Honey fungus, or Armillaria, comprises a genus of parasitic fungi that infect a variety of plants. It is one of the most destructive fungal diseases in the world. The pathogenicity of Armillaria species ranges from mild to severe. Of the species that cause honey fungus, Armillaria mellea and Armillaria ostoyae are the most aggressive. Armillaria gallica frequently infects plants that are suffering from environmental stress, or other infections. Honey fungus infects and kills the roots of vulnerable plants. Affected plants will eventually succumb to infection. The disease is notable for the distinct clumps of honey-colored toadstools that appear briefly on infected stumps from late summer to early winter.
Distribution & Habitat
Honey fungus occurs globally, wherever susceptible plants are present.
Honey fungus infects a bevy of plants. Apple, ash, beech, birch, black locust, buckeye, butterfly bush, camellia, cedar, cotoneaster, cupressus, currant, dogwood, eucalyptus, forsythia, golden chain, hawthorn, holly, hydrangea, leyland cypress, lilac, magnolia, maple, mountain-ash, oak, paenoia, paperplant, pear, photinia, privet, prunus, rhododendron, rose, viburnum, weigela, willow, and witch-hazel are among the plants most prone to infection.
Honey fungus causes a lower stem and root rot on infected plants. The fungi infect plants through reddish-brown to black root-like structures called rhizomorphs that spread from diseased roots. The rhizomorphs penetrate through the soil, and make direct contact with plant roots, initiating new infections. Rhizomorphs can grow up to 3 ¼ feet per year. They are generally located in the top six inches of the soil, though they may reach depths of at least 18 inches. Infections also occur through root grafting, and root contact between diseased and healthy plants. The Armillaria fungi are saprophytic, meaning they may infect live or dead plant material.
Symptoms of Infection
Honey fungus infections result in the decaying of a plant’s root system. The most characteristic symptom of infection is the white fungal growth that forms between the bark and wood, typically at soil level. These sheets of fungal material are slightly luminescent, and emit a strong, sweet odor. Infected plants gradually experience leaf discoloration and wilting. Infected leaves will assume a malformed appearance. This is followed by the dieback of the upper portion of the plant. Dieback generally occurs over several years. Dieback is hastened by extended periods of drought.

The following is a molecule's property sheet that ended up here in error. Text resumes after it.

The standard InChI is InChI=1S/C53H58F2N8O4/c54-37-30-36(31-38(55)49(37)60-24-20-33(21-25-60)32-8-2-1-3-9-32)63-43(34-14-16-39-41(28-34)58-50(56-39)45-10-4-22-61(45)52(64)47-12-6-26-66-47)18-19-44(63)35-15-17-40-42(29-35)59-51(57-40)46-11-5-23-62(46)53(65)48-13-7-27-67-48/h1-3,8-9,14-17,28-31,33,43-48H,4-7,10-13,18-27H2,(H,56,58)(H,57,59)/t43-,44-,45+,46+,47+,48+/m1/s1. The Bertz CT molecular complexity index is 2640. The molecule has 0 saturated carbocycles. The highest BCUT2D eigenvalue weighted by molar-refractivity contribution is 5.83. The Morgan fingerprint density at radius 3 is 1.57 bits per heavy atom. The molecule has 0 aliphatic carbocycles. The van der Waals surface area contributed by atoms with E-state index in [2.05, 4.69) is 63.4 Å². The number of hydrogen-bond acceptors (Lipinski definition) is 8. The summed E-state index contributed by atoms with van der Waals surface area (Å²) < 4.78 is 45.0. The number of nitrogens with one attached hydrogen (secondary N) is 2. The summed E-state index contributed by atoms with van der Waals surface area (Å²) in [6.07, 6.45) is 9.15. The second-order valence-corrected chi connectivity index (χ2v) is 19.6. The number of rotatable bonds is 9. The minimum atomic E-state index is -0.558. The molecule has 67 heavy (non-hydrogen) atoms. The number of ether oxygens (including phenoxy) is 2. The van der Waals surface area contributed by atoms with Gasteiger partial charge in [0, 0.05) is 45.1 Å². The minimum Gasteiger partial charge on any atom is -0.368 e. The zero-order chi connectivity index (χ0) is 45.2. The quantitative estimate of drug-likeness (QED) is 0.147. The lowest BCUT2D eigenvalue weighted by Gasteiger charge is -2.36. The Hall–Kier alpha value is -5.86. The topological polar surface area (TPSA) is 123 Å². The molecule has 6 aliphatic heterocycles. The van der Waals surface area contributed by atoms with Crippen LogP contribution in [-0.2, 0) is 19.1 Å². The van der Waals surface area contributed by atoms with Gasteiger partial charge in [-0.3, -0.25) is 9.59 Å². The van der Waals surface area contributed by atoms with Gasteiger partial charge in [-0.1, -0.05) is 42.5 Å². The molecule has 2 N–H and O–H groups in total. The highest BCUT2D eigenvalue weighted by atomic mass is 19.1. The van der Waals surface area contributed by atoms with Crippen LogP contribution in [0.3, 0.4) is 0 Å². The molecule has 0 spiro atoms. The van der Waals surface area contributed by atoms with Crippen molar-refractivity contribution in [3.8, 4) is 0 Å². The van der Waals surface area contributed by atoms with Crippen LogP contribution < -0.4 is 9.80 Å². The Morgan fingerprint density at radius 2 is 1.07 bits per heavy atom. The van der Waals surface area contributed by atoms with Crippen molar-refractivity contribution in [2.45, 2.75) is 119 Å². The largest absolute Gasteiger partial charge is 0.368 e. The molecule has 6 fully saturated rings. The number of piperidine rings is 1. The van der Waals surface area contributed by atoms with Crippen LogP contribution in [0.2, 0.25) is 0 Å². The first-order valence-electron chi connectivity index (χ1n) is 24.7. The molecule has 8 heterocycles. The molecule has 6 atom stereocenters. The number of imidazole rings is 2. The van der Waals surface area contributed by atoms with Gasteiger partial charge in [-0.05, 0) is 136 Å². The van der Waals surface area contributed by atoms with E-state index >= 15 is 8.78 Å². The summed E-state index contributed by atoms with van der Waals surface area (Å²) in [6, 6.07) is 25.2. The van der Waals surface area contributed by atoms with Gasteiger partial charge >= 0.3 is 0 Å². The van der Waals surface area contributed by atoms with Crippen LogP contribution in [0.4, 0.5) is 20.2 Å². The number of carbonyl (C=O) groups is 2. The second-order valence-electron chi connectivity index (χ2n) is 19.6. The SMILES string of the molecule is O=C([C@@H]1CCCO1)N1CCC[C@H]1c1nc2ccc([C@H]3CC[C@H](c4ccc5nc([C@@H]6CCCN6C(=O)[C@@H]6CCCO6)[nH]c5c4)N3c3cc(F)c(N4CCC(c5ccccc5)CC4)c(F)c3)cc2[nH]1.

Cracks may form on the bark of infected plants, particularly on conifers. Sap may seep from the cracks, and trickle down the main stem. A profusion of flowers or fruit may precede plant mortality. The rhizomorphs produced by most species of Armillaria dwell too deep in the soil to be easily detected. However, Armillaria gallica establishes large rhizomorphs that are easily visible. Some species of Armillaria, such as Armillaria mellea, are bioluminescent. This causes a phenomenon referred to as foxfire, a bioluminescence that can be observed on decaying wood at night.
Yellow-brown fruiting bodies sometimes develop on infected plants from late summer to fall. These fruiting bodies produce spores, which can infect nearby plants that have incurred bark wounds. Infection through sporulation is rare. Clumps of honey-colored toadstools will often appear briefly on infected stumps from late summer to early winter. The toadstools produced by Armillaria ostoyae develop pinkish caps. These toadstools linger for a few days before collapsing. A lack of toadstools in an infected area indicates that the fungus is inactive in the soil.
Additional Notes on Honey Fungus
One patch of honey fungus caused by Armillaria ostoyae is thought to be the largest organism in the world. The mycelia of this patch extends across over 3.4 square miles in Malheur National Forest, a forest located in Oregon. This patch of honey fungus is estimated to be over 2,400 years old.
- No chemical control is currently available for the eradication of honey fungus. If honey fungus is identified, diseased trees should be culled. Dispose of any infected root and stump material. Avoid using the material as compost, as rhizomorphs may continue to form.
- A physical barrier can be erected in the soil to prevent the spread of the rhizomorphs. Use a deep vertical strip of pond lining, or a heavy-duty plastic sheet. Bury the material in the soil, allowing it to protrude about 1 inch above the soil surface.
- Deep cultivation may be performed to disrupt the rhizomorphs, and limit their spread.
- When planting, select trees and shrubs that exhibit an increased resistance to honey fungus. Some of the most resistant plants include bamboo, black walnut, blueberry, boxelder maple, common box, common hornbeam, flannel bush, gold flower, heath, Japenese quince, jasmine, tamarisk, and tupelo.
- Avoid planting at infected sites for at least twelve months.
- Pruning mildly infected roots may allow for the salvaging of important specimens.
- Soil sterilization with commercial products can control the disease.
- Systemic applications of fungicide into the woody tissue of diseased trees and shrubs is usually ineffective.
- Prevent plants from sustaining mechanical injuries, or damage from pests.
Photo courtesy of Peter O’ Connor CC-by-2.0